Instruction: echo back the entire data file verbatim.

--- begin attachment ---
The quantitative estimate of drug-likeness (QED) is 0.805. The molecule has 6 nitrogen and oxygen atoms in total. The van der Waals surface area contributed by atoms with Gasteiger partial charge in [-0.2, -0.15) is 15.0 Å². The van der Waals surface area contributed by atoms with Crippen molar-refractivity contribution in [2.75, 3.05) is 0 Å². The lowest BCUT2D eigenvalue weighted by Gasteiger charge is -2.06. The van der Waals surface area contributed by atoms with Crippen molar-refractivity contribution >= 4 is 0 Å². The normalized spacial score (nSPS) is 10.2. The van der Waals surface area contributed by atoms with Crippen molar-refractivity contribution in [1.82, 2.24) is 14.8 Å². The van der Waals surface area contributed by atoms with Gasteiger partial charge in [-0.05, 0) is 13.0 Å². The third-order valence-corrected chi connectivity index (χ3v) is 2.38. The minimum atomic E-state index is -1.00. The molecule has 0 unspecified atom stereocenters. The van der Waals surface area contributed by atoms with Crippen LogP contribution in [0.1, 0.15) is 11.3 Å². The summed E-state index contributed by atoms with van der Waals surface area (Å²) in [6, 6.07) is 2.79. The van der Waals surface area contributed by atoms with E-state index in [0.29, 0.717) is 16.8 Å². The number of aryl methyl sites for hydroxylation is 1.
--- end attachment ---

The quantitative estimate of drug-likeness (QED) is 0.805. The molecule has 6 nitrogen and oxygen atoms in total. The van der Waals surface area contributed by atoms with Gasteiger partial charge in [-0.2, -0.15) is 15.0 Å². The van der Waals surface area contributed by atoms with Crippen molar-refractivity contribution in [2.75, 3.05) is 0 Å². The lowest BCUT2D eigenvalue weighted by Gasteiger charge is -2.06. The van der Waals surface area contributed by atoms with Crippen molar-refractivity contribution >= 4 is 0 Å². The normalized spacial score (nSPS) is 10.2. The van der Waals surface area contributed by atoms with Crippen molar-refractivity contribution in [1.82, 2.24) is 14.8 Å². The van der Waals surface area contributed by atoms with Gasteiger partial charge in [-0.05, 0) is 13.0 Å². The third-order valence-corrected chi connectivity index (χ3v) is 2.38. The minimum atomic E-state index is -1.00. The molecule has 0 unspecified atom stereocenters. The van der Waals surface area contributed by atoms with Crippen LogP contribution in [0.1, 0.15) is 11.3 Å². The summed E-state index contributed by atoms with van der Waals surface area (Å²) in [6, 6.07) is 2.79. The van der Waals surface area contributed by atoms with E-state index in [0.29, 0.717) is 16.8 Å². The number of aryl methyl sites for hydroxylation is 1.